In this context, the discussion of an ambitious deal between Russia and Iran, according to which Iran would export significant volumes of oil to Russia and receive technology products in return, puts Obama in a difficult position. It turns out a third country, which is unfriendly to America, will benefit from a rapprochement between the United States and Iran.
Neither Moscow nor Tehran has officially confirmed the negotiations on this deal, but leaks and the tone of discussion on this subject in public suggest that it is not baseless. Russia has its own reasons. Moscow believes that the events in the Middle East will lead to an inevitable increase in the role and influence of Iran. And the change of US policy is not an accident, but it is a recognition of this very fact. This means that, first of all, it is important to have good and promising relations with one of the most influential countries in the region, which can project power into Central Asia and South Caucasus. Second, reversing the isolation of Iran — and the probability of this is now higher than ever before — will turn it into an enviable partner and an attractive market for everyone. In other words, the exclusive status of Russia, which it now enjoys in Iran, will not continue. Preventing Iran from escaping its isolation is to put relations with it at risk. And trying to secure its position in the Iranian market in advance, where the companies from the United States and Europe will immediately enter, is useful and even necessary.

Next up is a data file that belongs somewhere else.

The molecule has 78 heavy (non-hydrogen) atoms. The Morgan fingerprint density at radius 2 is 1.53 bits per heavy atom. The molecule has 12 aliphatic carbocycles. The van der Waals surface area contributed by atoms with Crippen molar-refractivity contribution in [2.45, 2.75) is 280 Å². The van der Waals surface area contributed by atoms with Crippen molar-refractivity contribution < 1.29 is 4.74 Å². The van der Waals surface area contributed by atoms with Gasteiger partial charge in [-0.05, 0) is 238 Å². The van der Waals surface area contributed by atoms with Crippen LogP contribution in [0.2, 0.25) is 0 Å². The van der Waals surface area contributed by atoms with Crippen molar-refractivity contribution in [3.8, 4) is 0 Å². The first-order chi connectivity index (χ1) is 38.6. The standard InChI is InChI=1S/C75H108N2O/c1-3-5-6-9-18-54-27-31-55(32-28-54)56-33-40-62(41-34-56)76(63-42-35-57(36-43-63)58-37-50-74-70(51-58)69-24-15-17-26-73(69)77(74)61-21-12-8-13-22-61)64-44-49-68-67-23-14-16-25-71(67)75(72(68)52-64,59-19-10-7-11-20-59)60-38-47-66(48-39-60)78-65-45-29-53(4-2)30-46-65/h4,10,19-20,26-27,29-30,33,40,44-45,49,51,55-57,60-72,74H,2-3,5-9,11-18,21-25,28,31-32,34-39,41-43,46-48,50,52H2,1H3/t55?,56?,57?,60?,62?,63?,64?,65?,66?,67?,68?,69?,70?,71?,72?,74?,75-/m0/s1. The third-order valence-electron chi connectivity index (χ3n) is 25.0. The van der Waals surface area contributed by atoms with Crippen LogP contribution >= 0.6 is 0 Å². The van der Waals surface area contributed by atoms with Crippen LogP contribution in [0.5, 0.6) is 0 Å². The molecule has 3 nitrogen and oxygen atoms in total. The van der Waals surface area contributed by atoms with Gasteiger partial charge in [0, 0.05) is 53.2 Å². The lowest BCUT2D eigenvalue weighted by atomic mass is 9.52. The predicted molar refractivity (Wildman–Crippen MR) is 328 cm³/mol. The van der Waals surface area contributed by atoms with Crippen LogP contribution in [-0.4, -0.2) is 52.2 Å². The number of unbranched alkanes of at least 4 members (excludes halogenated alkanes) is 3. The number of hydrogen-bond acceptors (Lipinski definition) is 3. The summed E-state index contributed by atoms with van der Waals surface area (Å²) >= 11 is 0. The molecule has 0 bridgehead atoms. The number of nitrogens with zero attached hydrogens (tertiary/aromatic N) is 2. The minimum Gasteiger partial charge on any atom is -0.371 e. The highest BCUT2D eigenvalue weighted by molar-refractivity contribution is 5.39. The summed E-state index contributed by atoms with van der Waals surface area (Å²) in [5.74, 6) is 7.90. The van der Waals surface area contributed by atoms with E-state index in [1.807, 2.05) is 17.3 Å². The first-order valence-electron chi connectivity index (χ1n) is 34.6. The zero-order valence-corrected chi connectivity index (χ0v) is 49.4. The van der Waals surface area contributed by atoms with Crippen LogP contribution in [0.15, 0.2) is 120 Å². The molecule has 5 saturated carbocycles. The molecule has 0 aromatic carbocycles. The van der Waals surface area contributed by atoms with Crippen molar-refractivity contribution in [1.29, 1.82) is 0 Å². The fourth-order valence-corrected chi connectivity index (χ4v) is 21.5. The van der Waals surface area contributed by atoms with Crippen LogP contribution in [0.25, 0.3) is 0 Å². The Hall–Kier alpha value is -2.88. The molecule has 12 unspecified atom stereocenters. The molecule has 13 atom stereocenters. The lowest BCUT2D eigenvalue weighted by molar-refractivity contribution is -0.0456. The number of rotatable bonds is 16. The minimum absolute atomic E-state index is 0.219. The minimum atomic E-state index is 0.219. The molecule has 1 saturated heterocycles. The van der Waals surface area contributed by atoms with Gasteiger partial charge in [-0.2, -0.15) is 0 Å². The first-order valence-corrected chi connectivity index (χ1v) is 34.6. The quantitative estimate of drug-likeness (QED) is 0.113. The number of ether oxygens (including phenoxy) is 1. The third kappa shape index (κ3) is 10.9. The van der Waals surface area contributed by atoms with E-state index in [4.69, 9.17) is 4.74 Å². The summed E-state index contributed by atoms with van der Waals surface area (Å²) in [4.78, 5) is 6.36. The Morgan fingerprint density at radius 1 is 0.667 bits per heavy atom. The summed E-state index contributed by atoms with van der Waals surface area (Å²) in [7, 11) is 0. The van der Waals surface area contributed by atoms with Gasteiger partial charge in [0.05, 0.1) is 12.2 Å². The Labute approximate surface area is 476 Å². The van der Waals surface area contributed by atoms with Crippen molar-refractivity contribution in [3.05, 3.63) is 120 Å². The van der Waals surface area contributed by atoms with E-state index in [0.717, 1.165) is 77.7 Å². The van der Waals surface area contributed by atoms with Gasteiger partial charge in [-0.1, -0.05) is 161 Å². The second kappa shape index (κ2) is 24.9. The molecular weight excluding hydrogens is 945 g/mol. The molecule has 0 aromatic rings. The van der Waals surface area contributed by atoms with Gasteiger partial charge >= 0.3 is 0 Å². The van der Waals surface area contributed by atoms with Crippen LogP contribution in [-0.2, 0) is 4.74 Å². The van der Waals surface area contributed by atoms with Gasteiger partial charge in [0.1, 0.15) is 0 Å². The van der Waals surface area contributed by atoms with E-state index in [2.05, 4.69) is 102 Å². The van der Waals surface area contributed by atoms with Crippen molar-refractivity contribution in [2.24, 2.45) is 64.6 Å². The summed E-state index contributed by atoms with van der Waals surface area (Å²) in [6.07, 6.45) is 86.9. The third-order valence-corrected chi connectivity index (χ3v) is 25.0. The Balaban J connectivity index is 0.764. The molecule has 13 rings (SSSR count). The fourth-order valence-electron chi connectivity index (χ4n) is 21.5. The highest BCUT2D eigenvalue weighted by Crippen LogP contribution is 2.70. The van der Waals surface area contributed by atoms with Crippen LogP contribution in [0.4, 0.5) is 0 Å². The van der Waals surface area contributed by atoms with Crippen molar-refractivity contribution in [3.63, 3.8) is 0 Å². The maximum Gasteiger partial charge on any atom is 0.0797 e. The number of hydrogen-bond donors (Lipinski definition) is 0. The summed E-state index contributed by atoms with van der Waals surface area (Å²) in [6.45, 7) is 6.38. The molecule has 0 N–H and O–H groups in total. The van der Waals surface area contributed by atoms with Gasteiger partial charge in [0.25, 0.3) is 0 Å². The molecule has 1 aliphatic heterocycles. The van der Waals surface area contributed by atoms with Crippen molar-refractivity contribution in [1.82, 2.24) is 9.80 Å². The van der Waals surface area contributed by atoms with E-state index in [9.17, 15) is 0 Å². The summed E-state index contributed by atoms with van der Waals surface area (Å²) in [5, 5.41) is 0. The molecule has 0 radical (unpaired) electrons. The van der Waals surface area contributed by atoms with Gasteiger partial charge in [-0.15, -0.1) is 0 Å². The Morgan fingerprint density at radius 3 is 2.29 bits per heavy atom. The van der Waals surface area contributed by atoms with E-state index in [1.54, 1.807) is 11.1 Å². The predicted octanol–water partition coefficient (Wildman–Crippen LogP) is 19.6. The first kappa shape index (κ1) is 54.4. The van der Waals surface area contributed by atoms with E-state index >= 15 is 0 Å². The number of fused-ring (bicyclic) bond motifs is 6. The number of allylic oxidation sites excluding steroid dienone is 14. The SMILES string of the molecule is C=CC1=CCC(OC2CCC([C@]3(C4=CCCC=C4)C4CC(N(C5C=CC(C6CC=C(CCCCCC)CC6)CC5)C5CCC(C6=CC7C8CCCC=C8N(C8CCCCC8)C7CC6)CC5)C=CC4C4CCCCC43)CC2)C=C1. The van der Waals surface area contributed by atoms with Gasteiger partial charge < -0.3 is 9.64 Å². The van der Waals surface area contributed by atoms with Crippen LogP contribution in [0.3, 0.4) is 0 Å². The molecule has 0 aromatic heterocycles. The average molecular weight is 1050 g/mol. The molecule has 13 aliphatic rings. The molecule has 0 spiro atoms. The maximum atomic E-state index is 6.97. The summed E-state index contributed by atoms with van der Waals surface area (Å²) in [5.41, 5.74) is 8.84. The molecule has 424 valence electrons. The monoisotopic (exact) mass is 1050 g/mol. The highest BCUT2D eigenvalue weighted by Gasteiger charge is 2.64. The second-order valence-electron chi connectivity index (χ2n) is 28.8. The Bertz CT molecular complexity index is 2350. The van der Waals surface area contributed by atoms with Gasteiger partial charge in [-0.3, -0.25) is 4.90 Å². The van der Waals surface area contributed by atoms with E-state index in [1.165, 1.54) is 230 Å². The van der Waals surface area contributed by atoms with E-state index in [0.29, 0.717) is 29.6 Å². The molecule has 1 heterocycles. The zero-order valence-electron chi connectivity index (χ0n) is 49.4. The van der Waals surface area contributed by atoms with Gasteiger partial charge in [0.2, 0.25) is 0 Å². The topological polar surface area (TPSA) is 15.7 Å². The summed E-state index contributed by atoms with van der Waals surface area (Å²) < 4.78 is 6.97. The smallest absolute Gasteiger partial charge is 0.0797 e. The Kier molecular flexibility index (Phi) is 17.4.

Moscow does not accept Washington's claims that Russia's actions are undermining efforts to solve the Iranian problem because they are reducing the level of pressure on Tehran. There is a long-standing and fundamental dispute between Russia and Western countries about the legitimacy of the sanctions. Russia, like most of the world, only recognizes sanctions adopted by the UN Security Council, such as the sanctions against Iran in autumn 2010. According to the standard practice, right after the sanctions were agreed upon, the United States and its European partners introduced their own sanctions, which are much more stringent than the UN sanctions. They apply not only to the relevant country (Iran in this case), but also to governments or companies of other countries that cooperate with Iran. Formally, they are illegal, and in reality — because of the influence of Western countries on the global system — countries and their companies try not to violate them. At the same time, it is precisely the unilateral sanctions that have a political effect, but they can only be legitimized as part of the collective sanctions process. This is kind of a political trick — if the US sanctions are imposed just by themselves, psychologically they are perceived as less legitimate than when applied immediately after the UN sanctions.
In general, Russia's position in the current conflict is another illustration of Moscow's general approach in the Middle East, which combines a position on world order with concrete interests. However, there are more concrete interests in the Iranian issue than in the Syrian issue.
From the Russian point of view, there is nothing specifically anti-American in an attempt to negotiate with Iran. Moscow proceeds from the fact that Russia and the United States are not allies and will not become allies, therefore, there is no point in counting on them sacrificing their interests to each other for the sake of their partner. But when these interests can be combined, nothing will prevent this. In other words, there are two major powers, which are unfriendly, but not hostile, but they simply do not depend on each other.